The key clicks uses a scalar pattern in g minor. They are interrupted by two measures solos and finally a four measure 5/8 phrase. At measure 20, the key clicks come back in a new key but this time the last measure becomes a 5/8 instead of a 6/8 to add a little variety.

Measure 39 ushers in a new section that represents the accidental interruption of nature's balance. This section is mostly in 5/8, an unbalanced meter.

Measure 55 begins a very highly chromatic section and represents the harshness of winter that both the mouse and the plowman must survive. This section culminates in diminished 7th tremolos before transitioning into a more reflective section at measure 91. This reflection uses the key clicks again, but at a slower tempo along with more reflective interruptions that eventually develop into a quiet ending that leaves the listener with an unsure feeling, much in the way Burns' poem does.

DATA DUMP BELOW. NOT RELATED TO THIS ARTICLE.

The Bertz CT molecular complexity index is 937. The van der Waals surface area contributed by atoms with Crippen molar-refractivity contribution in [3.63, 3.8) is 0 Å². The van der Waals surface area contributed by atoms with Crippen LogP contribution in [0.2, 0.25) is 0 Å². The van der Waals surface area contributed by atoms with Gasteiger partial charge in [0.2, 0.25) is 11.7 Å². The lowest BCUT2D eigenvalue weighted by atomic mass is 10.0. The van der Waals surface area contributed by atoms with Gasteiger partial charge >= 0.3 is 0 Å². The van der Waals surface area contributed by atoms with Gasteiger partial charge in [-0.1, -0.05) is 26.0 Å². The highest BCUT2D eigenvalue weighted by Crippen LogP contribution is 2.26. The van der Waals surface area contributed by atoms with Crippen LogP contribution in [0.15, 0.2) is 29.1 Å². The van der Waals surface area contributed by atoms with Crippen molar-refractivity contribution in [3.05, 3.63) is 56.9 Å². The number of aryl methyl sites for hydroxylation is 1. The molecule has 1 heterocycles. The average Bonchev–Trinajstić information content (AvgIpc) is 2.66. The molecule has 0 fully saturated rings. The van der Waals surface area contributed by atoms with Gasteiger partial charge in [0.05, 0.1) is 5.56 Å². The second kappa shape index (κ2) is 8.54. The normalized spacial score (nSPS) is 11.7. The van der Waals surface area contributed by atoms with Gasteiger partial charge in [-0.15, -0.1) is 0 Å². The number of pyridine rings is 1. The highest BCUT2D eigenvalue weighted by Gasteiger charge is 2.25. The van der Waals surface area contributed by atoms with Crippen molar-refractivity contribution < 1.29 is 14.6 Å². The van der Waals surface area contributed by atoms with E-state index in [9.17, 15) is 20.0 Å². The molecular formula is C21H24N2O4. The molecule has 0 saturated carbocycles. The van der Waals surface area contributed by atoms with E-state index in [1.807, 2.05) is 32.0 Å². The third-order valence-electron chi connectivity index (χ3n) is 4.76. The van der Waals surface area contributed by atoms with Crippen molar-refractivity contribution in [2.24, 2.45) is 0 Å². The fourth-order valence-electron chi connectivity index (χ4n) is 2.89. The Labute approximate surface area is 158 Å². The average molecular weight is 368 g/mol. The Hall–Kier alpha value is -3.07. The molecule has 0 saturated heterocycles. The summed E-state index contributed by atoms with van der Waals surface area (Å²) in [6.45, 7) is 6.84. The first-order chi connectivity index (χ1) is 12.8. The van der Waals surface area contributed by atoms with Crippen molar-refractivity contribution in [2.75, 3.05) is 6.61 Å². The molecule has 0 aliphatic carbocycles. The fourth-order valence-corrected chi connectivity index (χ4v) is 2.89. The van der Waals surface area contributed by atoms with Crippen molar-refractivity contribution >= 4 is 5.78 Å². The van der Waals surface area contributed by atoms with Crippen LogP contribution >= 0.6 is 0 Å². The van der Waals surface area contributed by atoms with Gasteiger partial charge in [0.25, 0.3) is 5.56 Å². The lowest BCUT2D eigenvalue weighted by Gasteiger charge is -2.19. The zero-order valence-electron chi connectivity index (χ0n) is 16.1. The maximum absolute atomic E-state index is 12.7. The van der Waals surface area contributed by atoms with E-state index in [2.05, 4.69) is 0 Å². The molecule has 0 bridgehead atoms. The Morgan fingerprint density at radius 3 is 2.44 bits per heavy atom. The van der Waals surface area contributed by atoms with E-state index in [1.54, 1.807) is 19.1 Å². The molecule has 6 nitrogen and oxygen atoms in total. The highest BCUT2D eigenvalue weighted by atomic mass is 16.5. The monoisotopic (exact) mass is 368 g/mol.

To see and hear what I have discussed, go to http://www.cooppress.net/Burnsiana_blog.html. You will be viewing a transposed score.

As always, your comments are appreciated.

Dr. B

Thursday, October 7, 2010

Burnsiana Movement 2

These past week or so, I worked on the second movement of Burnsiana. The poem I used for the inspiration of the movement follows:


O, My Luve's like a red, red rose,
That's newly sprung in June.
O, my Luve's like the melodie,
That's sweetly play'd in tune.

As fair art thou, my bonie lass,
So deep in luve am I,